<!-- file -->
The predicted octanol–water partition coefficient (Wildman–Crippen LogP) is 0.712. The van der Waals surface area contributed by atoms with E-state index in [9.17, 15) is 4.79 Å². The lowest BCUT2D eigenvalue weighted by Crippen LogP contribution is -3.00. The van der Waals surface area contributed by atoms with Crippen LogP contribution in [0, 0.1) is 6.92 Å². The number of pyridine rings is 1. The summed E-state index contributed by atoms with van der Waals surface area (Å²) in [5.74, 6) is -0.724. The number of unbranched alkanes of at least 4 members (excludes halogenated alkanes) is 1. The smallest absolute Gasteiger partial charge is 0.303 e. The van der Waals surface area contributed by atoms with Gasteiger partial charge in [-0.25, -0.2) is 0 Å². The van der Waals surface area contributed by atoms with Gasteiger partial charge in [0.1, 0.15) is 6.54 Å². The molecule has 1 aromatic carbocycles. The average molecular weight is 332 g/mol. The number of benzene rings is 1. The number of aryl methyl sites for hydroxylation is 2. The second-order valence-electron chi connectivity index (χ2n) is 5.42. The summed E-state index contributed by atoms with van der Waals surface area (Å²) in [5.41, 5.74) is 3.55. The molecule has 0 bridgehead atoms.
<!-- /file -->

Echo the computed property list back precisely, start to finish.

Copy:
The predicted octanol–water partition coefficient (Wildman–Crippen LogP) is 0.712. The van der Waals surface area contributed by atoms with E-state index in [9.17, 15) is 4.79 Å². The lowest BCUT2D eigenvalue weighted by Crippen LogP contribution is -3.00. The van der Waals surface area contributed by atoms with Crippen LogP contribution in [0, 0.1) is 6.92 Å². The number of pyridine rings is 1. The summed E-state index contributed by atoms with van der Waals surface area (Å²) in [5.74, 6) is -0.724. The number of unbranched alkanes of at least 4 members (excludes halogenated alkanes) is 1. The smallest absolute Gasteiger partial charge is 0.303 e. The van der Waals surface area contributed by atoms with Gasteiger partial charge in [-0.25, -0.2) is 0 Å². The van der Waals surface area contributed by atoms with Gasteiger partial charge in [0.1, 0.15) is 6.54 Å². The molecule has 1 aromatic carbocycles. The average molecular weight is 332 g/mol. The number of benzene rings is 1. The number of aryl methyl sites for hydroxylation is 2. The second-order valence-electron chi connectivity index (χ2n) is 5.42. The summed E-state index contributed by atoms with van der Waals surface area (Å²) in [5.41, 5.74) is 3.55. The molecule has 0 bridgehead atoms.